How do I get a person off 7 Day terms and on COD? Can I do this and what is the best way?
I supply cakes to cafes and I initially agreed to allow one of the cafes I supply to be on 7 day terms for payment. However, this is not really working for me and i have since decided all places supplied my product to will be COD. As this is the first time I have done this, I'm not sure if it is proper business practice to now request COD from this one person after one month of supplying them with my product. What is the best way to ask this person to change without risking them from stop ordering from me?
Provide them with notice in writing by letter AND email to the appropriate manager; and, I'd actually suggest making up stickers that say something like "Starting December 1st, all deliveries must be COD" and sticking them to the boxes you deliver in.
Contact them and let them know that you are changing your terms for all customers and that their news terms will be COD. I would give them a months notice so that they can adjust to the change and it lessens the impact on their cash flow.
I would make a generic letter to all your clients stating that due to circumstances out of your control, you are not able to offer the 7 day terms anymore. You are now requesting all orders to be paid upon delivery. Thank them for their understanding and express appreciation for their continued support.
Chances are, if they dn't have the money they won't pay anyway
As a business owner, sometimes we do need to evaluate our clients and customers and as tough as it is we need to be willing to fire them. Restaurants in general are a tough business and if you are experiencing issues with payment it is likely not to improve. Having sales for the sake of sales is not conducive for a growing business and if you are not getting paid, perhaps it may be worth considering cutting your losses at some point.
As it is already September and you do not want to risk losing a client, you may want to consider implementing your change effective January 1. Will it make such a big difference to postpone implementation 90 days versus 30 days (again this depends on your volume)? It makes for a fresh start to a new year and is clean. Have a conversation with them and put it in writing. If you alert them to this change now you give them ample time to make an adjustment to their own cash flow and you also have time to continue to grow your business so that you may be able to replace them with more solvent clientele. Rather than losing a customer, you may only see a reduction in volume to them. No business wants to be tied to the fate of a single client so it is not necessarily a bad thing as long as you can continue to pick up more clients and grow your business.
Make sure that all of your contracts moving forward stipulate that your business is COD. Do keep in mind that just because you are getting a check, it does not mean that the check will be good. A bounced check can wreak havoc on your own business depending on how tight you are and could be far worse than slow cash flow.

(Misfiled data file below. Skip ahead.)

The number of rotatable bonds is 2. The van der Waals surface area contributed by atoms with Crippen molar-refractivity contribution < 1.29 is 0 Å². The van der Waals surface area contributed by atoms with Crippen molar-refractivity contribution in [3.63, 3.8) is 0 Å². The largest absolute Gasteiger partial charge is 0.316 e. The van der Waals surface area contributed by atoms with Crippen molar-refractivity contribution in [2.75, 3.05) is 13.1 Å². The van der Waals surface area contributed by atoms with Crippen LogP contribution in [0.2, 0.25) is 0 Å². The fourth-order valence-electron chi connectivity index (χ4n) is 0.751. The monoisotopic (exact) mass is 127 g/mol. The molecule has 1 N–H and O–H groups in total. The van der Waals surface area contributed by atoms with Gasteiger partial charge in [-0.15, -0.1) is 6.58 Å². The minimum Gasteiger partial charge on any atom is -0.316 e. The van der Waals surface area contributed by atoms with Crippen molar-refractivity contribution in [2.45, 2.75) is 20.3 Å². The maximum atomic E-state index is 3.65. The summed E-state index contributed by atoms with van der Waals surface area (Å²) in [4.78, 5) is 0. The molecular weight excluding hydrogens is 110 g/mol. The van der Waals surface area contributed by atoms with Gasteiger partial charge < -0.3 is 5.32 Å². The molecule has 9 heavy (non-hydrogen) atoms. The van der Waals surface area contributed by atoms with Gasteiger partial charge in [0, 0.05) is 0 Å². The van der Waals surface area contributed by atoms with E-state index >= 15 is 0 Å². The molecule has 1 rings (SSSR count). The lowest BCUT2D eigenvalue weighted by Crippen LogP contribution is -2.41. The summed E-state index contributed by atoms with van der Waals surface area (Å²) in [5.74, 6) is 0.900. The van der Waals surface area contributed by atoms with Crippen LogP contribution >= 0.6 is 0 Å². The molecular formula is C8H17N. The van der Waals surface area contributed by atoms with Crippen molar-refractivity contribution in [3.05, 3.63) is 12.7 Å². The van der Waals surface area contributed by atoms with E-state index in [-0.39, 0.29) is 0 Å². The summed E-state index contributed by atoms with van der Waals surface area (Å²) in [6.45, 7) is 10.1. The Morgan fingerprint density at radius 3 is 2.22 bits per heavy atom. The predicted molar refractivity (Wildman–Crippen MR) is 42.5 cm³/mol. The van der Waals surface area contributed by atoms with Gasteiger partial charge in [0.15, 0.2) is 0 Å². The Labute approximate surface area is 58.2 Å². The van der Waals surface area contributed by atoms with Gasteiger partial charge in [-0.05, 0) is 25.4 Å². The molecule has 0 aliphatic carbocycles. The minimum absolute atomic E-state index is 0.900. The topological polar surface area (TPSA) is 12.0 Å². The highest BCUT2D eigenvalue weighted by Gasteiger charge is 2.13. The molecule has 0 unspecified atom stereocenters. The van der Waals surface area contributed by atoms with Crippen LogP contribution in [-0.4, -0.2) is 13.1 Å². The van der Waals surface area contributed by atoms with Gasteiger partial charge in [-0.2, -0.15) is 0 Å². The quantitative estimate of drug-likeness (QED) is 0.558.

Another option depending on the volume and your profit margin is you may want to consider adding merchant services. Expedited payment may be worth the "convenience charge" if it ensures your own cash flow. By accepting credit cards, you enable your customer to push terms out to 30 or more days for themselves and you will have the money in the bank much sooner. Also the ultimate collection becomes someone else’s problem as you are paid.
Sallie, have they stuck to the 7 day payment terms? If they have, then I think you will need to discuss it with them openly.
It may be that they might accept a temporary discount over a number of weeks to move from 7 days to COD. Or you might offer them a discount for early settlement of your invoice.
You have to bear in mind that a Café is a cash basis the same as you, they may have to sell the cake in order to be able to pay you.
Be honest with them, explain why you need to move to COD, if they like your product then it will work out well for both of you, they get what they want, you get what you want.
This is your business so you are entitled to change the protocol for how you operate. With that said, these are your customers, so it is important to discuss this with each of them, the reasons behind it and give them sufficient notice before changing the terms. My suggestion would be to make the change announcement then give the customers a month to start compliance. If a customer disagrees and complains and you worry about losing them, then you could potentially work something out with them for a longer period of time. I shouldn't be terribly difficult if you are honest and work hard to make sure they know how it will help your business as well.
There's no good way to change terms. If you gave your customers a written agreement, before you started a business relationship with them, you'll need to send them a new agreement.
I agree with Alan. You need to be honest about you need to move to COD. However, be ready to negotiate a little on the effective date of the change. Determine ahead of time what you can financially do concerning an effective date for the change in terms. If this is the only customer not current on COD, I would discuss it with them directly, with a follow up letter.